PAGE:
Touring from Callander – good choice

Touring from Callander makes sense because of its geography. It’s a touristy town (but in a good way) on the edge of the Highlands. Over the many years I’ve been in it or through it, I’ve never known it quiet. It’s a bustling kind of place, as it’s on an easy day trip from the cities of the central belt of Scotland.

And that’s before you get to the other visitors staying in the local accommodation or just travelling through.

Recently, I got a question from a family from Italy who were planning a trip to Scotland. (They had made a small donation for this site’s upkeep, so were welcome to ask a question…)

They had a couple routes through Scotland planned but were only going to be in the country for a week. Before I could comment on their plans they wrote again to say that instead of touring day after day, they had changed their plans and booked accommodation in Callander as a base for touring. What did I think?

I thought it was a good idea and (below the pic) this is what I told them…

Callander main street looking north
Having said Callander is always busy it looks really quiet in this pic. That’s because it was early when I passed through. It was also August, as you can tell by rainy-looking clouds (only joking) that hide Ben Ledi, the mountain that sort of looms at the end of the main street.

Touring from Callander – things to see close by

Read these notes with a map (or Google maps) open.

Callander is a real ‘gateway’ town – a place that is an introduction to the Highlands of Scotland. It is situated on the very edge of the Highlands.

Touring from Callander has been popular with visitors ever since the nearby scenic Trossachs area was discovered more than 200 years ago. That area was where tourism in Scotland began.

To confirm: the main street of the town is worth a look. Lots of shops, some a bit ‘touristy’ and likewise cafes and restaurants. The nearest scenic attraction is the Bracklinn Falls behind the town and signposted from the east (or Stirling) end. It’s a pretty waterfall with a bridge. A nice evening stroll perhaps.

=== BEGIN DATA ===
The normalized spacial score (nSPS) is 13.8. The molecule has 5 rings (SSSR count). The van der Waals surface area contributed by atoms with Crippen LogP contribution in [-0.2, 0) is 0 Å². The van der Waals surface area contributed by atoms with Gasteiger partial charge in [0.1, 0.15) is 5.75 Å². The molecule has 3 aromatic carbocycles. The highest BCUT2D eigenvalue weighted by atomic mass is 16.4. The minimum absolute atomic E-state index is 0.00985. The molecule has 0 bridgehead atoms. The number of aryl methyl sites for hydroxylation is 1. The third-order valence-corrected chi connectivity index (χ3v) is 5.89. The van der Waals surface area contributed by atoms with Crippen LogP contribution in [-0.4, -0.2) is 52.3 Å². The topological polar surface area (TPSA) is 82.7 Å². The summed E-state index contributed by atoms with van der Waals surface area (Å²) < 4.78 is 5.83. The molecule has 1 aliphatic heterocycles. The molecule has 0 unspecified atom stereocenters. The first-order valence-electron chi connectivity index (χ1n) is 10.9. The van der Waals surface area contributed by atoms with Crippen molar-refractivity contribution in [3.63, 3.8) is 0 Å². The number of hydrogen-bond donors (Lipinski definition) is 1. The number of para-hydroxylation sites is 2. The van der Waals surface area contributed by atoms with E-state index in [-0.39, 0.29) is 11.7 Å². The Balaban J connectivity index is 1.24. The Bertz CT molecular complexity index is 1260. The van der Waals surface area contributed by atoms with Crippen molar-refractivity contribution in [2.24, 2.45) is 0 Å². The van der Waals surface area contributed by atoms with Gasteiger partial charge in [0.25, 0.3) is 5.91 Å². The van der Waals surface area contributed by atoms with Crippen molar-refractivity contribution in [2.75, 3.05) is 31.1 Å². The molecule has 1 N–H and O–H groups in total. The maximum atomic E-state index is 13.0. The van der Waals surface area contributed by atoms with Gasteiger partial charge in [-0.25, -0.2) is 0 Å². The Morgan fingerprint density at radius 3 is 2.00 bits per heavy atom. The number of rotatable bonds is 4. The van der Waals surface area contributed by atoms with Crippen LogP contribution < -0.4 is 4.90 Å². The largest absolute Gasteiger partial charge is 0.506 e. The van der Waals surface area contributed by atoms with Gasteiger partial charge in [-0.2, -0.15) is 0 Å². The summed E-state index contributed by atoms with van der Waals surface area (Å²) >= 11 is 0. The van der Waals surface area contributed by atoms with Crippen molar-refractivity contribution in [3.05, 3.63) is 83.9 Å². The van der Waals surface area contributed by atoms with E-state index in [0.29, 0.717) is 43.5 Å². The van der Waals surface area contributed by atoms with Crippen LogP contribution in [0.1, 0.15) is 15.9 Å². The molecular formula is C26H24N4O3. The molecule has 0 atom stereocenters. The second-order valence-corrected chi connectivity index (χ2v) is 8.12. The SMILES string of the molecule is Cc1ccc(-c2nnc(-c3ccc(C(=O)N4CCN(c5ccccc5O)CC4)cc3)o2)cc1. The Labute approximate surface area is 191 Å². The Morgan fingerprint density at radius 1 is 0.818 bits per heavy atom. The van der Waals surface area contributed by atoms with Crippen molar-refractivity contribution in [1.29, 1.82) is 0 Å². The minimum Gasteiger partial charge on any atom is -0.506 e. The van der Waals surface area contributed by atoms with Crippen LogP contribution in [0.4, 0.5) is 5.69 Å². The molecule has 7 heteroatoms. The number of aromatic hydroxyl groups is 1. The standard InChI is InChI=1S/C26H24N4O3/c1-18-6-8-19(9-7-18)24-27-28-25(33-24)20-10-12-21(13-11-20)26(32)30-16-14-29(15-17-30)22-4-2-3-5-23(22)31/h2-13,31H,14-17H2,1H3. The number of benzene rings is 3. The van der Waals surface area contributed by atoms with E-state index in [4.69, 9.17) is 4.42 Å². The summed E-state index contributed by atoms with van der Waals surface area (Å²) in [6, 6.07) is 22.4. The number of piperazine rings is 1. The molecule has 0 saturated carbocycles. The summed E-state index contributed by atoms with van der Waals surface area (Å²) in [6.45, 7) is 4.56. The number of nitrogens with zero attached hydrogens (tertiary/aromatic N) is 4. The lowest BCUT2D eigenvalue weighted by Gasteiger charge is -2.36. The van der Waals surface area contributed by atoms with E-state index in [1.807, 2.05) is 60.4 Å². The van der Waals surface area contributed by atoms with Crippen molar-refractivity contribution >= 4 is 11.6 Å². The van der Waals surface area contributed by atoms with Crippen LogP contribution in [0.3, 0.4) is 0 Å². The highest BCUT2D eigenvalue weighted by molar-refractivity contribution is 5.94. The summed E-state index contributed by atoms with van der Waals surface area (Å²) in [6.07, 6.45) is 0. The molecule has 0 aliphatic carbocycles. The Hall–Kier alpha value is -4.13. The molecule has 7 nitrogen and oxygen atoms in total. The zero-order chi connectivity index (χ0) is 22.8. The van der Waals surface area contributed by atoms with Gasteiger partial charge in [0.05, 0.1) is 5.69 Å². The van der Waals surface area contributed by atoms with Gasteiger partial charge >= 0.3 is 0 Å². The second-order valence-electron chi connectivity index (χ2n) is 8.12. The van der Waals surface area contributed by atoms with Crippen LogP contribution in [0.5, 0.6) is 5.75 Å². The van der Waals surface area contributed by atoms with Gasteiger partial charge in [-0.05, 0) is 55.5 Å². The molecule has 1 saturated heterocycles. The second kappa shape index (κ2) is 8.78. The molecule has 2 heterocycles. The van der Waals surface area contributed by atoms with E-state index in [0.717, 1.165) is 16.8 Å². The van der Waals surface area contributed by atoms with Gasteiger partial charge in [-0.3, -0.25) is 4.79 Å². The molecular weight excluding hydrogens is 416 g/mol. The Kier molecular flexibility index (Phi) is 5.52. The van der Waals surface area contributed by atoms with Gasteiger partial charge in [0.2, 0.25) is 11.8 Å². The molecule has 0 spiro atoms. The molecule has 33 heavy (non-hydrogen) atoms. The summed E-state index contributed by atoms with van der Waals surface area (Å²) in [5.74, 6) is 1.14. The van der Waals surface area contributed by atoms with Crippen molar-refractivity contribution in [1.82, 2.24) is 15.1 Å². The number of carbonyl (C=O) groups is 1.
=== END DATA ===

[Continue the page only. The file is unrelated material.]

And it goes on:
For an overview of the town, you can also walk over the Callander Crags. There are paths through the woodlands up to the rocks that overlook the streets below. Good views back towards Stirling to the east, and much further. (You can sometimes even see the Pentland Hills, beyond Edinburgh.)

Remember your ‘Right to Roam’

If you are touring from Callander a little further afield, remember your ‘Right to Roam’. This is the name given to the law that gives people in Scotland the right to explore the countryside, so long as they respect it. In practical terms, it simply means don’t worry – with only a very few exceptions you can walk wherever you wish on paths and tracks.

And the area around Callander has plenty of signposts to walks and trails for every ability.

Ben Ledi from Vennachar
Ben Ledi from across Loch Vennachar. Must have been late spring – still snow on the hilltop.

The area around Callander…

Just to the north is where the ‘real’ Highlands begin. There are plenty of walking trails (one that uses the old railway line – so it’s level!) and also a very short walk to view the Falls of Leny (another waterfall!) just off the main road.